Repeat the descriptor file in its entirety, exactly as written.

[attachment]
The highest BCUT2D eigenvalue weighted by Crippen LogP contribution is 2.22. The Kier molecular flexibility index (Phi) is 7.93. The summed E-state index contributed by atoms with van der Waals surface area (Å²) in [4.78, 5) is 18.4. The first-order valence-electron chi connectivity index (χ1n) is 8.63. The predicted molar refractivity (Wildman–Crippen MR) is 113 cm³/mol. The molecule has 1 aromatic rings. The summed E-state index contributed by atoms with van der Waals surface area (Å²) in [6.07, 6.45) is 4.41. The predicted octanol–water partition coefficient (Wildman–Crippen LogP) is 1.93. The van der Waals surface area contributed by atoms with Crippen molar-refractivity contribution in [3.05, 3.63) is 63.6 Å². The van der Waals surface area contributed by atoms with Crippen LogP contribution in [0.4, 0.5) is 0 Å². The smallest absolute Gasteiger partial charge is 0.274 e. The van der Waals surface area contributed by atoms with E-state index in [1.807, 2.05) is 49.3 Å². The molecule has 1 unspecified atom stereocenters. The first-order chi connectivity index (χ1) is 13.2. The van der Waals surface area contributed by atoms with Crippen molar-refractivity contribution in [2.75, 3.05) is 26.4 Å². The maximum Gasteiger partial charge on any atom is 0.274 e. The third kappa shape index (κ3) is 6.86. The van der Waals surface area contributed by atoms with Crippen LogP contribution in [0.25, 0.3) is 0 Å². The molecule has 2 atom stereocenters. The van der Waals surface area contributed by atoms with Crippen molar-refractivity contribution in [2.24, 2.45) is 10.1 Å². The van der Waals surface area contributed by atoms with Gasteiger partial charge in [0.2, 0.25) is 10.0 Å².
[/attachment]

The highest BCUT2D eigenvalue weighted by Crippen LogP contribution is 2.22. The Kier molecular flexibility index (Phi) is 7.93. The summed E-state index contributed by atoms with van der Waals surface area (Å²) in [4.78, 5) is 18.4. The first-order valence-electron chi connectivity index (χ1n) is 8.63. The predicted molar refractivity (Wildman–Crippen MR) is 113 cm³/mol. The molecule has 1 aromatic rings. The summed E-state index contributed by atoms with van der Waals surface area (Å²) in [6.07, 6.45) is 4.41. The predicted octanol–water partition coefficient (Wildman–Crippen LogP) is 1.93. The van der Waals surface area contributed by atoms with Crippen molar-refractivity contribution in [3.05, 3.63) is 63.6 Å². The van der Waals surface area contributed by atoms with Crippen LogP contribution in [0.4, 0.5) is 0 Å². The smallest absolute Gasteiger partial charge is 0.274 e. The van der Waals surface area contributed by atoms with E-state index in [1.807, 2.05) is 49.3 Å². The molecule has 1 unspecified atom stereocenters. The first-order chi connectivity index (χ1) is 13.2. The van der Waals surface area contributed by atoms with Crippen molar-refractivity contribution in [2.75, 3.05) is 26.4 Å². The maximum Gasteiger partial charge on any atom is 0.274 e. The third kappa shape index (κ3) is 6.86. The van der Waals surface area contributed by atoms with Crippen LogP contribution in [0.25, 0.3) is 0 Å². The molecule has 2 atom stereocenters. The van der Waals surface area contributed by atoms with Crippen molar-refractivity contribution in [2.24, 2.45) is 10.1 Å². The van der Waals surface area contributed by atoms with Gasteiger partial charge in [0.2, 0.25) is 10.0 Å².